NEW YORK -- Civil liberties advocates sued the Los Angeles Police and County Sheriff's Departments on Monday to gain access to records from automated license plate readers that may be collecting millions of motorists' daily movements. They say the devices, which have already logged 160 million "data points" in Southern California, threaten omnipresent, warrantless surveillance of ordinary citizens' movements.
The lawsuit is the latest in a series of legal battles taking place nationwide over how much police should reveal about the increasingly widespread license plate scanners, a single one of which can log the number and location of 14,000 cars in a day when paired with a GPS device. Thirty-seven percent of large law enforcement agencies already used the scanners in 2010, according to one study.
But the public is little-informed on the surveillance technology, which has already aroused controversy from San Diego to New York City when police departments do make disclosures about it. After learning about the scanners, the ACLU of Southern California and the Electronic Frontier Foundation (EFF) filed public records requests with the Los Angeles law enforcement agencies, hoping to gain access to two things: policies around the scanners' use, and a week's worth of plate readings to see just how many people are being swept up.
"My sense is that having access to the actual data is the only way we'll see the real privacy risks in this location-based tracking system," said Jennifer Lynch, a staff attorney with the EFF.
Both police forces, however, have rejected the privacy organizations' requests, citing in their rejection letters sections of California law that allow police departments to shield records of ongoing investigations from public scrutiny.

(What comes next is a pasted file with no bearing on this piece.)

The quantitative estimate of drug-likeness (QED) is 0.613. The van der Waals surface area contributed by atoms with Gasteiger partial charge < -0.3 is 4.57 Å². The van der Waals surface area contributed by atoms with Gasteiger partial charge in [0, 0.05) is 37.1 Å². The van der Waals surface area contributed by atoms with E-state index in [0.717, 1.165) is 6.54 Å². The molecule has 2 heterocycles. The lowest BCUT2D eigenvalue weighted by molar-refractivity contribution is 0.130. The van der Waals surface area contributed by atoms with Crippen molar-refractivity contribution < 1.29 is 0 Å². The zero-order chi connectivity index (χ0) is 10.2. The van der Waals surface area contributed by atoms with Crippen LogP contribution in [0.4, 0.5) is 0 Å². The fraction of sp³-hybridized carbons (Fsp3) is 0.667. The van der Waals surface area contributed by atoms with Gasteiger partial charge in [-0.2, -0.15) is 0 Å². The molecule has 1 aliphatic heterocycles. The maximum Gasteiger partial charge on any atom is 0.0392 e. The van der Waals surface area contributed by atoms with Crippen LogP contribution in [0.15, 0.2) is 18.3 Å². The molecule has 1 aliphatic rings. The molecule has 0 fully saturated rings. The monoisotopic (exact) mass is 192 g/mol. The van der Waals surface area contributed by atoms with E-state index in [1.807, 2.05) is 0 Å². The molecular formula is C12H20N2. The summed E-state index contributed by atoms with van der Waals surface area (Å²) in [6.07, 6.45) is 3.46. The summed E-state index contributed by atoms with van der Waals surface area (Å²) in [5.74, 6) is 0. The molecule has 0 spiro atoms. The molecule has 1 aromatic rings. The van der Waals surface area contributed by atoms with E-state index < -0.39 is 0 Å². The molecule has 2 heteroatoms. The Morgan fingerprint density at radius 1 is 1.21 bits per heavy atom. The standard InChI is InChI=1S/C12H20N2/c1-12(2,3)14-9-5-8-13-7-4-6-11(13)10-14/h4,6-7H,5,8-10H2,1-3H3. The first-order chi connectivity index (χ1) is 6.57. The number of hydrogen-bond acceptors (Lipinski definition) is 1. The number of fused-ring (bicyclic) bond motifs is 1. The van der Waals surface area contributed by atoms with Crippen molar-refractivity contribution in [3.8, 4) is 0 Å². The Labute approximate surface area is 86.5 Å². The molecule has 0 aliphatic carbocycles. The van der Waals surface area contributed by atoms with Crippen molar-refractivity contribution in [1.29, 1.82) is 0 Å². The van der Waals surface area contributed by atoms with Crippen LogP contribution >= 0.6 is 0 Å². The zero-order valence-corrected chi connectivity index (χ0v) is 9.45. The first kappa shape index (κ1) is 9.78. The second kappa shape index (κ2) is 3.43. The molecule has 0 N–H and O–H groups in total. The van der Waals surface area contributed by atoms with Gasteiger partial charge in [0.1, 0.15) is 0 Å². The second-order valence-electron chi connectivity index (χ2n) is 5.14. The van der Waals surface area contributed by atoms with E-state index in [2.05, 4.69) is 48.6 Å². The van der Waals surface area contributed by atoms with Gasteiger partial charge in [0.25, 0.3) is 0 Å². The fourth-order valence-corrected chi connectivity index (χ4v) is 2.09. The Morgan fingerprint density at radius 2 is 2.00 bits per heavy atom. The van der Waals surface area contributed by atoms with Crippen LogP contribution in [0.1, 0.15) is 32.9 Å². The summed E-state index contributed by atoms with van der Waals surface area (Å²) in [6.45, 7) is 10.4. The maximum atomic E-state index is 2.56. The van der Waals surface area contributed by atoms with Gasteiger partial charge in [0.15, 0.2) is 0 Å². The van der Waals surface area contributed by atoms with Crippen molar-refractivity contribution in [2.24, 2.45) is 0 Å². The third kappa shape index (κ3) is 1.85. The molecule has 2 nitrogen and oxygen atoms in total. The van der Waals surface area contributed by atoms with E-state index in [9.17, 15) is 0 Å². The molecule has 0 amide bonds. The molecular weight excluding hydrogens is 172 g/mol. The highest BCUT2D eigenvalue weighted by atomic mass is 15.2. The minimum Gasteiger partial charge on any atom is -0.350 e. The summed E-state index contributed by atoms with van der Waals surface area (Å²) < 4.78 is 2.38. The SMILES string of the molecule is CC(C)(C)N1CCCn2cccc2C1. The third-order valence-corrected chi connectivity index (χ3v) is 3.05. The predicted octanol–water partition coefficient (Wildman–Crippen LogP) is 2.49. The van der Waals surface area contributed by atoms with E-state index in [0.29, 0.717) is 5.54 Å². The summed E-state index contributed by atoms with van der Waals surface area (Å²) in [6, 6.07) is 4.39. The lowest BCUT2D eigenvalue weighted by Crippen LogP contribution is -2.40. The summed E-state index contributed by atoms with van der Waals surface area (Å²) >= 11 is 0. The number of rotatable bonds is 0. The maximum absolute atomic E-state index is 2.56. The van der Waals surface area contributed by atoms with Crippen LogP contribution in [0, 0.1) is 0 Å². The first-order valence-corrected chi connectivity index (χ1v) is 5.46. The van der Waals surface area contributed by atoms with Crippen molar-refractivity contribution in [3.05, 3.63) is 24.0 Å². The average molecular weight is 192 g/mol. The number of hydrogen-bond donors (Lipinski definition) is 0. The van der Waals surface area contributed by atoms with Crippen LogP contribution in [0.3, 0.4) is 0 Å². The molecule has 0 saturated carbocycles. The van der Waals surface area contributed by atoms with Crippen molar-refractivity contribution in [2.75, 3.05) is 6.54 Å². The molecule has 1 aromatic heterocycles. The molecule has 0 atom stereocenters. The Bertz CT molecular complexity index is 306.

In response, the ACLU of Southern California and the EEF have sued the LAPD and LA County Sheriff's Department for the information. The complaint will be heard by a judge, who will decide if the agencies must turn over the records.
The LAPD said it does not comment on pending lawsuits. The sheriff's department, meanwhile, said it is acting to protect the privacy of the drivers whose data it is collecting and storing.
"There's information that has nothing to do with a crime, it's just people driving," said spokesman Steve Whitmore. "There's no reason for [releasing the data]. It's a violation of those individual motorists' privacy."
"We're more than willing to go to court and argue the case in front of a judge," he said.
Some local agencies, like the sheriff of Riverside County, Calif., have already released similar data. The federal government, meanwhile, has fought aggressively to keep private the information about how the readers are funded and how the data they collect is shared between state and national authorities. The ACLU is suing the Departments of Justice and Homeland Security to find out more.
"This is a problem that's common in the deployment of new surveillance technologies. The departments find out about new technology, they apply for grants to purchase it, or purchase it out of their own funding without ever going to the public," said Peter Bibring of the ACLU of Southern California.
He added that the ACLU of Southern California was particularly interested in finding out whether the devices have been heavily deployed in communities of color, like the Watts or East Los Angeles neighborhoods.
"There's kind of a mission creep," Bibring said. "These started out as tools for stolen cars, but the departments have built up an infrastructure for intelligence where they're monitoring the movements of law-abiding residents of Los Angeles."
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